Job descriptions ~ good and bad
I picked up a reference to a job description for a Social Network Manager in the White House. I don’t know if it is a spoof. I repeat it here because my first reaction was, “Hey, this is a good job description. I’ll file it away.”
Job descriptions vs person specifications
Then I looked at it more closely. It is not really a job description. It is a person specification.
Job specifications that are neither excellent nor strong
And it is not a good person specification. Each line refers to an expectation that observers may have of the job holder and to a standard that is unanchored. “Excellent”, “Strong”, and so on are intuitive standards that are believed to be commonly held but are obviously not as the writer was unable to articulate them.
Happy working relations begin with good job descriptions
If you want to be happy with you staff, then it is up to you to describe the job. Let them see what they have to do. They will have a fairly accurate idea of whether they can do it or not.
When to use person specifications
Person specifications are useful under one of two conditions.
Scenario 1. The mammoth unchanging organization. You have hired and filled the job over the decades and have objective records of the measurable qualities of the applicants and their subsequent job performance. The measurable qualities are likely to be in the form of psychological tests. After all, how else would we keep bureaucratic records spanning thousands of people and dozens of HR managers?
Scenario 2. A rich leading organization. In this scenario, it is extremely unlikely that the applicant has any idea how to the job. You are recruiting ‘noobes’ and you have the time and resources to train and give a grace time of several job cycles to learn and perfect the job. Under these conditions, we extrapolate (preferably with the help of objective records or otherwise with commonsense) to qualities that allow a person to learn to do the job that we will show them how to do. This technique is especially useful when we want to diversify the people in our organization and recruit people who would not normally consider working for us.
When to use job descriptions for selection
When you are in neither scenario, just write out an accurate account of what you want done. Let people see it. They will self-select.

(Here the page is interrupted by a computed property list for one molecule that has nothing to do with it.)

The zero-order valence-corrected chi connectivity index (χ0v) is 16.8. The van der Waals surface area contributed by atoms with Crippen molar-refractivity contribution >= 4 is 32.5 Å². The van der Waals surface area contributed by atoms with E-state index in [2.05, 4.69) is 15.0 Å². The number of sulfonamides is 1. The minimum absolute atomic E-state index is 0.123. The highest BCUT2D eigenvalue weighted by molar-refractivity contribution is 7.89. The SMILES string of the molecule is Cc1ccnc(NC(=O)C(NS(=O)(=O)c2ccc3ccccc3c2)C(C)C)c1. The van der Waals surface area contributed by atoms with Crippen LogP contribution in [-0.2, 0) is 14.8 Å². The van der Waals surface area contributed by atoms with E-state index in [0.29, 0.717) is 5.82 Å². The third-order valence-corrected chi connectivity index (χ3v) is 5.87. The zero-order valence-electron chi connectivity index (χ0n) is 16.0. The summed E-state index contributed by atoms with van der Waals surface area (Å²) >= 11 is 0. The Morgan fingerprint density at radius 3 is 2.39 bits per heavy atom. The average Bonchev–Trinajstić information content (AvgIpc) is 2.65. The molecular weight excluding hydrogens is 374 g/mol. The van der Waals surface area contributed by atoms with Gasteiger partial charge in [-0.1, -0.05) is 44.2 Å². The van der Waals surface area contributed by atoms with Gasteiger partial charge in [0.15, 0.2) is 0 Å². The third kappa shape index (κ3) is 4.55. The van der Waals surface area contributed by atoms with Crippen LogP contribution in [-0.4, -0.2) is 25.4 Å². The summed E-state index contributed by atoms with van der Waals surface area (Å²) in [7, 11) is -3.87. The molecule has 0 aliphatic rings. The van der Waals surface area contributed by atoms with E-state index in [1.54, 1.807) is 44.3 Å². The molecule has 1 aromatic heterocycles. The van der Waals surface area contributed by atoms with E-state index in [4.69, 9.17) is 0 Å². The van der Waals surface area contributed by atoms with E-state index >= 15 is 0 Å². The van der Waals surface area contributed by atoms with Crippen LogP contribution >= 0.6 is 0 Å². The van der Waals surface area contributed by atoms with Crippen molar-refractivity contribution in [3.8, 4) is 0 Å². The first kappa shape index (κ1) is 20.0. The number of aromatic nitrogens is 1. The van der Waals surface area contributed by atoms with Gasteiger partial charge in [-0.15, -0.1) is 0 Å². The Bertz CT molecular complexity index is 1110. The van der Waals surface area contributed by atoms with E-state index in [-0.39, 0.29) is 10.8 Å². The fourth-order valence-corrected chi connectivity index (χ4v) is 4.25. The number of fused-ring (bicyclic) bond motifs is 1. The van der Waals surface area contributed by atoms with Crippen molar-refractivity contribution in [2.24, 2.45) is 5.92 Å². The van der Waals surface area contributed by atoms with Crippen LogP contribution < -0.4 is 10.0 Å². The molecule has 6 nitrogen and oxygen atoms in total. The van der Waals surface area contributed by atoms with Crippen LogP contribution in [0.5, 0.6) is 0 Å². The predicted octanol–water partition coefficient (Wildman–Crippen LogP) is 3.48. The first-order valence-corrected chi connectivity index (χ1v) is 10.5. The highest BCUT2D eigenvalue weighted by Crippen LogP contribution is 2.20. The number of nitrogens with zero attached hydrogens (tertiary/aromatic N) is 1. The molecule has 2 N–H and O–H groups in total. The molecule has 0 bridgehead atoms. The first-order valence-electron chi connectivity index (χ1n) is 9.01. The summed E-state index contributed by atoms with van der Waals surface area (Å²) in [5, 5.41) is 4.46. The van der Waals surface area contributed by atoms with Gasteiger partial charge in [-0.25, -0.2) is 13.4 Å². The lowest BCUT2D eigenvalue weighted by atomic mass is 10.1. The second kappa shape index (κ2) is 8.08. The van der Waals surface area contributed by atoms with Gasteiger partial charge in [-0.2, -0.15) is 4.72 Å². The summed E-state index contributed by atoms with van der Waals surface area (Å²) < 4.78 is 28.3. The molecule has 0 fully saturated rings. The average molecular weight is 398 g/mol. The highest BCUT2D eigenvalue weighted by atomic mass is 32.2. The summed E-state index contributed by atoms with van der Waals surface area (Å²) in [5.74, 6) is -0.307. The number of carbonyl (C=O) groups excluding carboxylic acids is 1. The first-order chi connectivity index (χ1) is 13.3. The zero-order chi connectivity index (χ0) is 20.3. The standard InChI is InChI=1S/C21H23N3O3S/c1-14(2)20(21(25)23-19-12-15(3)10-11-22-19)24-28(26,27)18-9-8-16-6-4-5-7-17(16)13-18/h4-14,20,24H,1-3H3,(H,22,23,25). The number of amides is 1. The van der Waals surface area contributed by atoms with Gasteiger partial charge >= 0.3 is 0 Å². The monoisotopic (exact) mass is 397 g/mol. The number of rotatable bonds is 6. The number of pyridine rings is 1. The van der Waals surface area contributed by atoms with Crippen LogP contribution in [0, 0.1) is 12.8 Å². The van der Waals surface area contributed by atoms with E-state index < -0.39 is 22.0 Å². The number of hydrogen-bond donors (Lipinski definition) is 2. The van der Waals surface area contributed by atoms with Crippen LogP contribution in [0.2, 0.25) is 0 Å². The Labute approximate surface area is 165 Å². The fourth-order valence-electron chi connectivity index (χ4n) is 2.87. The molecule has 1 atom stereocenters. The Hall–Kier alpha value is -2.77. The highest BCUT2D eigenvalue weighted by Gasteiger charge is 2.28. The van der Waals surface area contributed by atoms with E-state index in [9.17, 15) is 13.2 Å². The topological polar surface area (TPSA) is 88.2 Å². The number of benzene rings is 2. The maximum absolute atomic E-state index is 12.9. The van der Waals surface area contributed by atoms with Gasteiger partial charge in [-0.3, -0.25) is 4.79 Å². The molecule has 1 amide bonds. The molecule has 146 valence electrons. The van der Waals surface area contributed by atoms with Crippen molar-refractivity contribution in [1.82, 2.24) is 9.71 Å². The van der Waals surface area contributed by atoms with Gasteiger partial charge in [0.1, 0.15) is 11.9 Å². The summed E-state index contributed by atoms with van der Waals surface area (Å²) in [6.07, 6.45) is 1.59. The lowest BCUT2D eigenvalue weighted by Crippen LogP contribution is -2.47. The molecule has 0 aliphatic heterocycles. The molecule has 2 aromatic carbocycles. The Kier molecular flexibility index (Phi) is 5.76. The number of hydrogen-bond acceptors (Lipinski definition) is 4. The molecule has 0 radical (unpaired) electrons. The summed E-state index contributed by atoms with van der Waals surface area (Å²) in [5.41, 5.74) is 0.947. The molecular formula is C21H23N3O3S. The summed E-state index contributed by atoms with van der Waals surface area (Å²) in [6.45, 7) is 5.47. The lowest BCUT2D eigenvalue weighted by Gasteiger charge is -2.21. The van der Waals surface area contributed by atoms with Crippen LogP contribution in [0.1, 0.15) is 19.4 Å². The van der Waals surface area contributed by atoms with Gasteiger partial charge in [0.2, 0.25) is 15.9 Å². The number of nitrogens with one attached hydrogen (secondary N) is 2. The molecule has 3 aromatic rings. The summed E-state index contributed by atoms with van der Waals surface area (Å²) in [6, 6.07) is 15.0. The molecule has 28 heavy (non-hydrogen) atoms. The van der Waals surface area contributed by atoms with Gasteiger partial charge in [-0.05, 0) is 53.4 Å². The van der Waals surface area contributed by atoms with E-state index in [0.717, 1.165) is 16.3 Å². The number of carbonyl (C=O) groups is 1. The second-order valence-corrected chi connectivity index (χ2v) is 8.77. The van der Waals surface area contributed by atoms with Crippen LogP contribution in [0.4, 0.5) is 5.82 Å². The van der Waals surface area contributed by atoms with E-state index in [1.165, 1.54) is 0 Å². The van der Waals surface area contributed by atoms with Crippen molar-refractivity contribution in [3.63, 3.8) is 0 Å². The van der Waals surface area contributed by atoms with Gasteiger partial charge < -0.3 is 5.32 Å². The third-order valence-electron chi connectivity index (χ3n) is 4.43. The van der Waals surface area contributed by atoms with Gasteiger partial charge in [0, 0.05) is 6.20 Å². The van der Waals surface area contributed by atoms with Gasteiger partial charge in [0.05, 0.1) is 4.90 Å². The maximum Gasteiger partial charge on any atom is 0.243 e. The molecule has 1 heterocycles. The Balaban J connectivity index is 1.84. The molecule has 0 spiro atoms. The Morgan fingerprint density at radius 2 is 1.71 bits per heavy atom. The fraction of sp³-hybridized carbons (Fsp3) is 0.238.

#1 If you are left with no takers, maybe rethink what you want done.
#2 If you are left with a handful of takers, interview each one and confine the discussion to what you want done. You will soon find out who has the strongest knowhow. Leave other discussions for your security check and get a third party to do that (with your preferred candidate’s knowledge and cooperation, of course).
#3 If you are overwhelmed by competent people wanting your job, then use social media! Start a forum and let the applicant discuss the job with each other. You may learn a lot. To be sure, when they think more deeply about the position, many will recuse themselves. Add some voting too like they use on Stackoverflow. The candidates will quickly tell you who is competent. So will their pattern of voting. You will spot gaming in an instance.
Here is the job description
Maybe it is spoof. I didn’t check. Follow
* Excellent writing and editing skills with strong attention to detail; your writing is strong, sharp, and personable
* Strong organizing and campaigning instincts; you can craft messages that move people to act, and you know what actions will achieve the right impact at the right time
* Strong familiarity with social networks such as Facebook, Twitter, MySpace, etc.
* Ready to work hard; this isn’t a 9-5 sort of job
* Ability to work under deadline pressure
* Ability to manage multiple complex projects
* Passionate about engaging millions of Americans in advancing President Obama’s agenda and changing the country
* Candidates must be willing to relocate to Washington, DC
Preference given for experience with:
* Online organizing experience with an electoral campaign, advocacy organization or non-profit
* Complex project management
* Experience using social media for organizing
UPDATE: Here is the link to the original on mybarackobama.com. It follows the format we might expect beginning with the wider picture and then a two sentence description of why the job exists. Again it leaves the exact parameters of the job in the shadows. HRM for organizations with ‘strong internal labour markets’ [when everyone is promoted from within] is quite different from HRM for organizations who have ‘weak internal labour markets’ and appoint from without.
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